Behavioral finance has become an increasingly important concept in the last few years as two bear markets magnified the emotional reactions triggered in investors. The consequences for those reactions, such as selling at or near the low, led to many watching from the sidelines as the market raced back to new highs in just a few years.
Part of the equation shows that people simply are not wired to follow Warren Buffett’s advice to “be greedy when others are fearful,” or as Baron Rothschild said, “buy when there is blood in the streets.”
To define the landscape, market-cap-weighted index funds are the market and capture all the ups and downs for better and for worse. Depending on their mandate, actively managed funds may seek to help investors take emotion out of their portfolios.
However, this maneuverability becomes important not just on the way down, but also on the way up. Glee is also an emotion and can cause people to sell a stock after a 100% gain while on its way to a 1,000% gain.
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The fact that ETFs offer more and better trading flexibility than mutual funds remains essential. However, this feature of ETFs can also be used more often than necessary—an especially important factor as ETFs previously only delivered beta-focused passive strategies.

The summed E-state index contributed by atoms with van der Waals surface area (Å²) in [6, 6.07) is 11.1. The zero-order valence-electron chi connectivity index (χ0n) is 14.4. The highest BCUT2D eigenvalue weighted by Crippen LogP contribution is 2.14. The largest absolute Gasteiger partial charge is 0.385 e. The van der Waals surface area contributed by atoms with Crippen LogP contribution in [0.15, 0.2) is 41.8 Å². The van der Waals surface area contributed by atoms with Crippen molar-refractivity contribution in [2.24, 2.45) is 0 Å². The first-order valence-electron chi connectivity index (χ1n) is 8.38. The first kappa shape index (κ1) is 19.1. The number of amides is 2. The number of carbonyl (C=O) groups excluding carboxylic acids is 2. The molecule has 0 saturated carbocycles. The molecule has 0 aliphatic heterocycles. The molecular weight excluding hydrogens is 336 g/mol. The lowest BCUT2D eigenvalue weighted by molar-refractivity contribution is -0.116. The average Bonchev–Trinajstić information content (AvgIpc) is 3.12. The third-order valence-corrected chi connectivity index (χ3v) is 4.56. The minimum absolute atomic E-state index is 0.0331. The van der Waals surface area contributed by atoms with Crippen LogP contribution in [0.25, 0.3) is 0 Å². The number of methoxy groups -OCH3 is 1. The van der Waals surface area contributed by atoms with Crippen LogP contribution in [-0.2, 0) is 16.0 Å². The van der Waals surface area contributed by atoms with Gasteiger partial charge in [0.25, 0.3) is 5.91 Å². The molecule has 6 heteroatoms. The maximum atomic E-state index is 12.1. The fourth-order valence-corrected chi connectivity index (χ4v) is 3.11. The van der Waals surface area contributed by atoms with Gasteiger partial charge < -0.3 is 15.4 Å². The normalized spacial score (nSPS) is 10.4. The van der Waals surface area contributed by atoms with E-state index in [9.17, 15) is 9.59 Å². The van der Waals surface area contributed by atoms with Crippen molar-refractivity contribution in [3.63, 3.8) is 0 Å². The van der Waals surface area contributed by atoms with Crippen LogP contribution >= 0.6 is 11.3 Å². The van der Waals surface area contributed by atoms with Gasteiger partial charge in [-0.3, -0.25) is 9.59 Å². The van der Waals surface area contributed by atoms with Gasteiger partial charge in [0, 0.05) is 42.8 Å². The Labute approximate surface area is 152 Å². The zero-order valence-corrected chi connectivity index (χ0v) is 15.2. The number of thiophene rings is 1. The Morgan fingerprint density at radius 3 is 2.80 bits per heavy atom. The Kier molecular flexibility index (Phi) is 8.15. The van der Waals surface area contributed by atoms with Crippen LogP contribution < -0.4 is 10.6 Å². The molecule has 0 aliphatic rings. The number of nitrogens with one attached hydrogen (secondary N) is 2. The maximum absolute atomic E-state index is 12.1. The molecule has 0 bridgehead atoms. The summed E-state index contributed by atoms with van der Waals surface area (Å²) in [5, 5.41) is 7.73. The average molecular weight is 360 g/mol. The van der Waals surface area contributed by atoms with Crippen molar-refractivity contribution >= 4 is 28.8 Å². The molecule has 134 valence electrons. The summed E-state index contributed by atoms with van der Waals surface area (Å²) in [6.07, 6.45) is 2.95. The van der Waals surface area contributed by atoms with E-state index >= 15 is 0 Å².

The process of moving away from declining markets rests with an advisor’s discretion acting on a client’s behalf. ETF investing allows flexibility to allocate to an established portfolio manager with a disciplined process for managing assets and, if the strategy allows, moving across markets.
Astute investors realize that they can remain prone to emotional responses, as they are often difficult to overcome. For index investors who struggle with discipline, an interest in high-turnover passive strategies or custom indexes (sometimes referred to as alternative beta or smart beta) can be a good quantitative solution for their investment management.